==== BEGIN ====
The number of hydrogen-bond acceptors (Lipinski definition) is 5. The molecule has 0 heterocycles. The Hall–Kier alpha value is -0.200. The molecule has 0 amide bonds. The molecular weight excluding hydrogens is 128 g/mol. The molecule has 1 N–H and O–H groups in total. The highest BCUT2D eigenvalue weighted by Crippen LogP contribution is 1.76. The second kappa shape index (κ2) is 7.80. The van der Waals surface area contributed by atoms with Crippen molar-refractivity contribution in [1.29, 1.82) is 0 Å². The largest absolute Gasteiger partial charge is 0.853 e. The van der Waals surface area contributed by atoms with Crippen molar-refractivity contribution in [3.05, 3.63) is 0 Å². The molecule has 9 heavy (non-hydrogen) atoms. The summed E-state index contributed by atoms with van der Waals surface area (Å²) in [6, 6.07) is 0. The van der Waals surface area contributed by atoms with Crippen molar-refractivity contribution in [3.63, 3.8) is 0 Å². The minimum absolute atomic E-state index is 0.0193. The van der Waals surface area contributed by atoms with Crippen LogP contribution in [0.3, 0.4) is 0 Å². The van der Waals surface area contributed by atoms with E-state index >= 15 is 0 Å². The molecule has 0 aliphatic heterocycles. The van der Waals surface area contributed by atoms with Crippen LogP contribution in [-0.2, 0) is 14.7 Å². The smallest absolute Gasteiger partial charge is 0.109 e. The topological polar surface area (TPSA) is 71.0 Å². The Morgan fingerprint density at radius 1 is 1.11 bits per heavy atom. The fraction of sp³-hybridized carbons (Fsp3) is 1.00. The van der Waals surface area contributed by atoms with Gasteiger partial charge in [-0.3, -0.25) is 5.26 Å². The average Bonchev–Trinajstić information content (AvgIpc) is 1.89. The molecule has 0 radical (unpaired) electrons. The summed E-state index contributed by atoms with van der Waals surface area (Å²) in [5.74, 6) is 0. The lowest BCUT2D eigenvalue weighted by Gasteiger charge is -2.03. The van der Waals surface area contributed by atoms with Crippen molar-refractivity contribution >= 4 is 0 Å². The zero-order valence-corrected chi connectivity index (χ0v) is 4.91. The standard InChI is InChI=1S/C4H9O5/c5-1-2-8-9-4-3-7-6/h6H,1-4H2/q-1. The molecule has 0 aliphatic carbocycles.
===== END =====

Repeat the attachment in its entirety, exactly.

The number of hydrogen-bond acceptors (Lipinski definition) is 5. The molecule has 0 heterocycles. The Hall–Kier alpha value is -0.200. The molecule has 0 amide bonds. The molecular weight excluding hydrogens is 128 g/mol. The molecule has 1 N–H and O–H groups in total. The highest BCUT2D eigenvalue weighted by Crippen LogP contribution is 1.76. The second kappa shape index (κ2) is 7.80. The van der Waals surface area contributed by atoms with Crippen molar-refractivity contribution in [1.29, 1.82) is 0 Å². The largest absolute Gasteiger partial charge is 0.853 e. The van der Waals surface area contributed by atoms with Crippen molar-refractivity contribution in [3.05, 3.63) is 0 Å². The molecule has 9 heavy (non-hydrogen) atoms. The summed E-state index contributed by atoms with van der Waals surface area (Å²) in [6, 6.07) is 0. The van der Waals surface area contributed by atoms with Crippen molar-refractivity contribution in [3.63, 3.8) is 0 Å². The minimum absolute atomic E-state index is 0.0193. The van der Waals surface area contributed by atoms with Crippen LogP contribution in [0.3, 0.4) is 0 Å². The van der Waals surface area contributed by atoms with E-state index >= 15 is 0 Å². The molecule has 0 aliphatic heterocycles. The van der Waals surface area contributed by atoms with Crippen LogP contribution in [-0.2, 0) is 14.7 Å². The smallest absolute Gasteiger partial charge is 0.109 e. The topological polar surface area (TPSA) is 71.0 Å². The Morgan fingerprint density at radius 1 is 1.11 bits per heavy atom. The fraction of sp³-hybridized carbons (Fsp3) is 1.00. The van der Waals surface area contributed by atoms with Gasteiger partial charge in [-0.3, -0.25) is 5.26 Å². The average Bonchev–Trinajstić information content (AvgIpc) is 1.89. The molecule has 0 radical (unpaired) electrons. The summed E-state index contributed by atoms with van der Waals surface area (Å²) in [5.74, 6) is 0. The lowest BCUT2D eigenvalue weighted by Gasteiger charge is -2.03. The van der Waals surface area contributed by atoms with Crippen molar-refractivity contribution >= 4 is 0 Å². The zero-order valence-corrected chi connectivity index (χ0v) is 4.91. The standard InChI is InChI=1S/C4H9O5/c5-1-2-8-9-4-3-7-6/h6H,1-4H2/q-1. The molecule has 0 aliphatic carbocycles.